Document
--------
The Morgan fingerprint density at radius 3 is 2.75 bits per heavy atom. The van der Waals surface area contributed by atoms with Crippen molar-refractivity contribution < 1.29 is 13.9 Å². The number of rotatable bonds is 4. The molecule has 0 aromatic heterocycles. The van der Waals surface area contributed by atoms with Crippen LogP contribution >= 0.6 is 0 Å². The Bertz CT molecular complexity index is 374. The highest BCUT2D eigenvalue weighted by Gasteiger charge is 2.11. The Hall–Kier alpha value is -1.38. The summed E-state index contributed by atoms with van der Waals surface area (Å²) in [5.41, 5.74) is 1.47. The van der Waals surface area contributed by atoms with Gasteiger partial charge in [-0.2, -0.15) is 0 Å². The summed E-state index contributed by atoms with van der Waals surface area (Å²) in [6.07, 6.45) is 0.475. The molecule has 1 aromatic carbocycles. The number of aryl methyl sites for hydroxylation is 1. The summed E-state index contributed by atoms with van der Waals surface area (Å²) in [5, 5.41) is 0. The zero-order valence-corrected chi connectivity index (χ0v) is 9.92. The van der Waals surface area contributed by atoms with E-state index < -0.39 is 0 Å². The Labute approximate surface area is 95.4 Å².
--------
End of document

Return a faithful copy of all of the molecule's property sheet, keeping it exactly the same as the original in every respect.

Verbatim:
The Morgan fingerprint density at radius 3 is 2.75 bits per heavy atom. The van der Waals surface area contributed by atoms with Crippen molar-refractivity contribution < 1.29 is 13.9 Å². The number of rotatable bonds is 4. The molecule has 0 aromatic heterocycles. The van der Waals surface area contributed by atoms with Crippen LogP contribution >= 0.6 is 0 Å². The Bertz CT molecular complexity index is 374. The highest BCUT2D eigenvalue weighted by Gasteiger charge is 2.11. The Hall–Kier alpha value is -1.38. The summed E-state index contributed by atoms with van der Waals surface area (Å²) in [5.41, 5.74) is 1.47. The van der Waals surface area contributed by atoms with Gasteiger partial charge in [-0.2, -0.15) is 0 Å². The summed E-state index contributed by atoms with van der Waals surface area (Å²) in [6.07, 6.45) is 0.475. The molecule has 1 aromatic carbocycles. The number of aryl methyl sites for hydroxylation is 1. The summed E-state index contributed by atoms with van der Waals surface area (Å²) in [5, 5.41) is 0. The zero-order valence-corrected chi connectivity index (χ0v) is 9.92. The van der Waals surface area contributed by atoms with E-state index < -0.39 is 0 Å². The Labute approximate surface area is 95.4 Å².